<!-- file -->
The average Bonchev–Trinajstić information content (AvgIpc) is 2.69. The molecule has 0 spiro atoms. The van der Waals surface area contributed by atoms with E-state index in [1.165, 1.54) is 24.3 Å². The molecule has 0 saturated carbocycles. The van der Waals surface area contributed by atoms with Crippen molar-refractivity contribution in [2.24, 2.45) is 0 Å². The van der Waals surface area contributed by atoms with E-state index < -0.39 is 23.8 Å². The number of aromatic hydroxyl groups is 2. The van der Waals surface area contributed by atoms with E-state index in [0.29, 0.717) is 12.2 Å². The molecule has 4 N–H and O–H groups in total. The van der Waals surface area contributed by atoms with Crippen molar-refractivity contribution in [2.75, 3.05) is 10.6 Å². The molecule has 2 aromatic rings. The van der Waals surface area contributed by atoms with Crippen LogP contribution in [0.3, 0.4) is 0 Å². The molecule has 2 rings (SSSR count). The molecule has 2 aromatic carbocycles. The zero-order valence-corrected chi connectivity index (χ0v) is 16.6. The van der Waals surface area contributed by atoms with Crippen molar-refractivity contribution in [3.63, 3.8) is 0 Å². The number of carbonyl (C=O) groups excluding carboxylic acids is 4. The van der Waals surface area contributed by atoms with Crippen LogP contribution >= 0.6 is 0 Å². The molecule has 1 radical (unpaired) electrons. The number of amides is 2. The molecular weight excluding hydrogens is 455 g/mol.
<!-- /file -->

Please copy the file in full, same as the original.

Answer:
The average Bonchev–Trinajstić information content (AvgIpc) is 2.69. The molecule has 0 spiro atoms. The van der Waals surface area contributed by atoms with E-state index in [1.165, 1.54) is 24.3 Å². The molecule has 0 saturated carbocycles. The van der Waals surface area contributed by atoms with Crippen molar-refractivity contribution in [2.24, 2.45) is 0 Å². The van der Waals surface area contributed by atoms with E-state index < -0.39 is 23.8 Å². The number of aromatic hydroxyl groups is 2. The van der Waals surface area contributed by atoms with E-state index in [0.29, 0.717) is 12.2 Å². The molecule has 4 N–H and O–H groups in total. The van der Waals surface area contributed by atoms with Crippen molar-refractivity contribution in [2.75, 3.05) is 10.6 Å². The molecule has 2 aromatic rings. The van der Waals surface area contributed by atoms with Crippen LogP contribution in [0.3, 0.4) is 0 Å². The molecule has 2 rings (SSSR count). The molecule has 2 aromatic carbocycles. The zero-order valence-corrected chi connectivity index (χ0v) is 16.6. The van der Waals surface area contributed by atoms with Crippen molar-refractivity contribution in [3.63, 3.8) is 0 Å². The number of carbonyl (C=O) groups excluding carboxylic acids is 4. The van der Waals surface area contributed by atoms with Crippen LogP contribution >= 0.6 is 0 Å². The molecule has 1 radical (unpaired) electrons. The number of amides is 2. The molecular weight excluding hydrogens is 455 g/mol.